In June 2004, a single bottle of Château Cheval-Blanc 1928 was put up for auction by Christie's in New York as part of a $600,000 parcel. The bottle had been recorked in 1980 by Whitwhams, a London wine merchant no longer in business. The original cork and cap were attached in a pouch to the bottle, as was Whitwhams' practice.
"That bottle failed to attract any bids," said Richard Brierley, head of North American wine sales at the New York office of Christie's.
That failure pointed up the troublesome issue of having fine old bottles reconditioned by anyone other than the original bottler. Once, it had been a popular practice. "We were the pioneers in recorking wine about 20 years ago," said Eric de Rothschild, owner of Château Lafite Rothschild. "We sent our cellarmaster around the world to recork because I was getting very aggravated at our wines not being recorked at the right time."
No longer. Lafite Rothschild and most other Bordeaux first-growths, as well as Burgundy's Domaine de la Romanée-Conti, now routinely refuse requests to recondition old bottles, which can include replacing the label, foil capsule and cork. It was often a thorny process.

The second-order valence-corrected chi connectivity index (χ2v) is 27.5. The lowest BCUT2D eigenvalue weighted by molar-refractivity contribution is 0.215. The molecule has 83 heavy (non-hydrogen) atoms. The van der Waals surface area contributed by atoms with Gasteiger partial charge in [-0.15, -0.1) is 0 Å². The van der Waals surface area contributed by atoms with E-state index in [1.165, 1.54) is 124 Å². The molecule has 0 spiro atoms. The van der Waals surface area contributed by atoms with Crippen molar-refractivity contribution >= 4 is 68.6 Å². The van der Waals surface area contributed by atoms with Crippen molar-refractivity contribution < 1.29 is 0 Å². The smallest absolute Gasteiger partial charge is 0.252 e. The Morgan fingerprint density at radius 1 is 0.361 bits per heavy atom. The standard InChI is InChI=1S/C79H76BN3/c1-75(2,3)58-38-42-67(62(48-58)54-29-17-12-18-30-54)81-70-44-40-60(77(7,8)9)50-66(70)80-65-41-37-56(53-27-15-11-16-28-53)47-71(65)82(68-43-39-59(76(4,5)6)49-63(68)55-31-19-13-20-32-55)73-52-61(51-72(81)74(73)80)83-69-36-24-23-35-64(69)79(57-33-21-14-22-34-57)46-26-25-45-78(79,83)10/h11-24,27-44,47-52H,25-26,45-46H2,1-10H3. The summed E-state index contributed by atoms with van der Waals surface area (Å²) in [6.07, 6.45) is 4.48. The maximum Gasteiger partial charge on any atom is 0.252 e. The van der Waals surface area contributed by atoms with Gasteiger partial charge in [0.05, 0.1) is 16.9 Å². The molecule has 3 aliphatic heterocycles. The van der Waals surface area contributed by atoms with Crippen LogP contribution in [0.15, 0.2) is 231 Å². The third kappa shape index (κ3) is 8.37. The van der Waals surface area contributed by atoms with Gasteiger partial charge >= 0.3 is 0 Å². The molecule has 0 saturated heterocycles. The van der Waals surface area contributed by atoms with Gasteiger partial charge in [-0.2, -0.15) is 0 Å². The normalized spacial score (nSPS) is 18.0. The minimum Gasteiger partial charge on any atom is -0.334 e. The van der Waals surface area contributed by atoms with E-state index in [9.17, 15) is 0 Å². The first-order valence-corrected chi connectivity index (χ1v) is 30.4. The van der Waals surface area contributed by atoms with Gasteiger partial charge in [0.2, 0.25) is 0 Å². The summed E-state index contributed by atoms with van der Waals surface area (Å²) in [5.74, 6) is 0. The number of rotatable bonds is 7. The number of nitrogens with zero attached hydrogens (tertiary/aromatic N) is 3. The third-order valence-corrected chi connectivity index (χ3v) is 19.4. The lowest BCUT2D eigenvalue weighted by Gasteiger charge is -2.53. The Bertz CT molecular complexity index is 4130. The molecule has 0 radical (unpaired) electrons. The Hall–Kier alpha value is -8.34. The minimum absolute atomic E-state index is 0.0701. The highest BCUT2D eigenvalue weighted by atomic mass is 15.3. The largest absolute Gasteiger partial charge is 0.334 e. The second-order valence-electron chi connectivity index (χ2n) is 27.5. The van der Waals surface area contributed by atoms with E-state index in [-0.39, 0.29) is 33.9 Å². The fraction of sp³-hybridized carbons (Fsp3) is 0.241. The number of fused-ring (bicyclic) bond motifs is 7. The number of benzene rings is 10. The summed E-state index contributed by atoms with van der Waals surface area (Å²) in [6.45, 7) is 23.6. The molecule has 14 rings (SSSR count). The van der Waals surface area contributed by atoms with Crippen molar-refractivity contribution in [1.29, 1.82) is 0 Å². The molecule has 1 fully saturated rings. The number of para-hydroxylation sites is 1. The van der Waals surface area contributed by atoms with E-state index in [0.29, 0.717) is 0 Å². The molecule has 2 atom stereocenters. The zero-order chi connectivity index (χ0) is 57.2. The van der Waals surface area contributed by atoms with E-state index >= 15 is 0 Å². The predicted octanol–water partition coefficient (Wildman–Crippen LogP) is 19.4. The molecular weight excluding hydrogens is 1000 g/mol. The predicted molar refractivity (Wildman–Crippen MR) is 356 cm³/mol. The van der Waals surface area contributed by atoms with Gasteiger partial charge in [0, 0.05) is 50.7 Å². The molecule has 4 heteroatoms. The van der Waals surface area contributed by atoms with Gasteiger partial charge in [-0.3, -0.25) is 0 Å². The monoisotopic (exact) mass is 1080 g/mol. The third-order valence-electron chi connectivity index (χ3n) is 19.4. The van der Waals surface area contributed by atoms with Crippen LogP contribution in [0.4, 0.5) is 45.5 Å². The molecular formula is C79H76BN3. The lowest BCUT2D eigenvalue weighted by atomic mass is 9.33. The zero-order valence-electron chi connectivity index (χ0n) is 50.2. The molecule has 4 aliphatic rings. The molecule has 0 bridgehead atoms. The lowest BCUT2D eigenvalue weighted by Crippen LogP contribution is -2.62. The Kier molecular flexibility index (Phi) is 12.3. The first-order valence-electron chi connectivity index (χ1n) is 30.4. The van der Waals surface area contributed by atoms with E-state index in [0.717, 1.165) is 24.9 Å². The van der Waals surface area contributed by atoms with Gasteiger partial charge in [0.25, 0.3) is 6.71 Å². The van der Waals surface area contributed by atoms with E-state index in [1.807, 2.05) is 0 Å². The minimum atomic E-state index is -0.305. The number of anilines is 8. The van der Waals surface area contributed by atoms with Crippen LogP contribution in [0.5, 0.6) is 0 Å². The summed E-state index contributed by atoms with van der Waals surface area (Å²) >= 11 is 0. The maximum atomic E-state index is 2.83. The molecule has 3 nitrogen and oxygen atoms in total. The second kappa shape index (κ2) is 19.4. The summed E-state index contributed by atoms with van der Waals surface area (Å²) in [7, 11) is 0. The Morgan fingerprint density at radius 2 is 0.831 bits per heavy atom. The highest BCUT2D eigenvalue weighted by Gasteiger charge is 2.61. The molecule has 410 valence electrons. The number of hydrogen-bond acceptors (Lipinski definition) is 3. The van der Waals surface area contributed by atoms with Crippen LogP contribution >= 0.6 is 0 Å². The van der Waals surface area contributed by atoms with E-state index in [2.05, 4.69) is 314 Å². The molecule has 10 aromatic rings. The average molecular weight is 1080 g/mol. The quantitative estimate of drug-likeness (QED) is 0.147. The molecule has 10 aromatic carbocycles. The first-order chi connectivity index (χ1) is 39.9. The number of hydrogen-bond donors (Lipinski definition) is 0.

"If we felt the wine was authentic, but didn't conform to the same vintage from our own cellars, we would return the bottles stripped of label and capsule," said Frédéric Ardouin, technical director for first-growth Château Latour. "If we felt that the wine was not authentic, we poured it down the drain." Unhappy owners, Ardouin added, sometimes insisted that "'it was not my bottle you emptied, it was someone else's.'"
In the worst case, counterfeiters of trophy wines could attempt to legitimize their fake bottles by asking to have them reconditioned. "We decided that reconditioning is a service to thieves," Ardouin said. Five years ago, Latour halted the practice.
The situation changes, of course, when the wine comes from the château's own cellars, where old bottles are regularly checked and reconditioned as needed. "In fall 2003, Christie's sold a huge cache directly from Latour, going back to the 1890 vintage," Brierley said. "Those wines, reconditioned at the château and with a cast-iron provenance, sold at four or five times the market price. Between those wines and the Cheval-Blanc '28 that didn't sell, you have the extremes of recorking."
As for the recorking of the Château Palmer 1961 in Macao, Brierley said, "There were many benefits to how it was done there. You had a large collection of the wine that had been looked after by Mahler-Besse, reconditioned by Palmer and topped off with the same wine, which is always the key. The life of those wines has been prolonged."